Prescribed Burn Program

Doane University and the Aldrich Prairie Research Station (APRS) are located in the Tallgrass Prairie portion of the Great Plains.  Currently, we are restoring 11 acres to Tallgrass Prairie at the APRS.  The restoration began in the spring of 2005 and has another 3-5 years of restoration work before it is substantially restored.  As part of our restoration efforts and long-term management we conduct annual spring burns.

My burning experience:

I have been conducting prescribed burns for 16 years now and have done the bulk of my fire fighting at the Konza Prairie Biological Station (KPBS) operated by Kansas State University.  As the KPBS is divided into watershed burn units, we burn an estimated 100 miles of fire lines every year.  This makes the Konza crews some of the most experienced in Great Plains. 

Our student burn crews: 

Like Konza’s burn crews, our crews are composed of student volunteers.  If you join the Doane fire crew, you will learn the basics of prescribed burning in the classroom and gain hands-on experience in the field.  In fact, the students plan and implement the burn program at the APRS.  For many of our students, the experience of planning and implementing a prescribed burn will be useful in later field biology jobs.  For the rest of us, it is jut fun!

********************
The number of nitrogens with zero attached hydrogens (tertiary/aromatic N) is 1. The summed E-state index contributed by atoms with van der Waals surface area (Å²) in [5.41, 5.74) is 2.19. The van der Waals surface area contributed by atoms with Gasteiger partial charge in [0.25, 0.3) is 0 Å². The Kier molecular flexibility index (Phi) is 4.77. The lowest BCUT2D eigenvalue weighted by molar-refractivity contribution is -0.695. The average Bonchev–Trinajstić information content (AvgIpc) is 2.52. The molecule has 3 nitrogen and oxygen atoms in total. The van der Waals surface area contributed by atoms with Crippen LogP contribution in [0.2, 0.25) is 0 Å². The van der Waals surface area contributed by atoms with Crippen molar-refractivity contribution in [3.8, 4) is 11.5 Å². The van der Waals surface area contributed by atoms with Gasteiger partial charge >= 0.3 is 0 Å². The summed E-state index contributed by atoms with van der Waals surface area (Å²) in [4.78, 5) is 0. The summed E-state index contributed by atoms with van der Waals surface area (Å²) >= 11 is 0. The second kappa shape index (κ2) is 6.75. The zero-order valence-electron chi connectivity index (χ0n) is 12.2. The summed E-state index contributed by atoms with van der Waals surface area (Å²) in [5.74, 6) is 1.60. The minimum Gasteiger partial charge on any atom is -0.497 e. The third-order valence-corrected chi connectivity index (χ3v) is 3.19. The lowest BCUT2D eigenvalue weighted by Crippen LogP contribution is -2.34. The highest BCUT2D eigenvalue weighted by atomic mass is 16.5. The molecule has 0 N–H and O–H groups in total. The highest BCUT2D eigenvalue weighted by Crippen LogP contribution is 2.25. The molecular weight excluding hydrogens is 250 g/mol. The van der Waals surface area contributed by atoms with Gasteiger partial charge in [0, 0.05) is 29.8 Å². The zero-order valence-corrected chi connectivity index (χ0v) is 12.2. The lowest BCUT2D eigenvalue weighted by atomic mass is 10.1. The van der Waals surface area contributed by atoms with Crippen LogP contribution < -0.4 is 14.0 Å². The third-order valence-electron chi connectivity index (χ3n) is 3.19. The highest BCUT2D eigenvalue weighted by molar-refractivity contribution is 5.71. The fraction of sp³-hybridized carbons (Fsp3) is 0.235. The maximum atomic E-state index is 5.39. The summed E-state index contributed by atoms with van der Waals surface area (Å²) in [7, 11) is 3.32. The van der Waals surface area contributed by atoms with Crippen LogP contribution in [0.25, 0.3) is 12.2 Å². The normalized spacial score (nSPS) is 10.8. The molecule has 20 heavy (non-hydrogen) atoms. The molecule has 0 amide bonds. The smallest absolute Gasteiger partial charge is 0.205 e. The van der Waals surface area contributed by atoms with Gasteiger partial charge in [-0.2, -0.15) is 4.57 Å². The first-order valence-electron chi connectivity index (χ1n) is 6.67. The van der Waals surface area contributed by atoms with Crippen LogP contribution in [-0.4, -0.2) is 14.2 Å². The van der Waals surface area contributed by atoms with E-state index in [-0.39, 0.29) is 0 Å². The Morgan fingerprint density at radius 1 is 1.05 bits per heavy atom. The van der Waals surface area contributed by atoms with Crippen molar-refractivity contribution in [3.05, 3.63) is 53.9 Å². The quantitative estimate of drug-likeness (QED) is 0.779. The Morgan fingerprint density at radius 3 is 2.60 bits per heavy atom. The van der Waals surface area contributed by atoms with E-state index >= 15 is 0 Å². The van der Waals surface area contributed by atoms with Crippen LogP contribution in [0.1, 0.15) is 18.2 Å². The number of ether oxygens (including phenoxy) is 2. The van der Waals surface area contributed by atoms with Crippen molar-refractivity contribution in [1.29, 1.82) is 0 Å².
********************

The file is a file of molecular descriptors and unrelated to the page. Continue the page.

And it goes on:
As fuel loads are minimal on our restoration plots, we currently need only basic firefighting equipment.

Select students and I will start volunteering as part of the Spring Creek Prairie Audubon Center prescribed burn program.  Spring Creek’s burns have substantially more fuel and reflect a more typical burn experience.

Do you want to participate on the burn crews? Then you need to know what to wear and bring.

Doane students at the Konza burn school:

Every year we take a group of students down to the Konza burn school.  As the burn school’s date is necessarily set months in advance (that is, without regard to prevailing weather conditions), we rarely get to burn on the day of the class.  This last year was no exception.  However, students did get their hands on some of the equipment and were able to see the pros and cons of each pumping system.  The pumping system our students may end up working with will certainly vary from site to site (we currently use Indian pumps and flappers at the APRS).  But, it is nice to see what a top-end system looks like.

Another benefit of the Konza Burn School is the trip to Konza itself.  Konza has about 300 head of Bison.  This one is taking a good look through the Van’s windshield.

Interested in Doane? Let us know.



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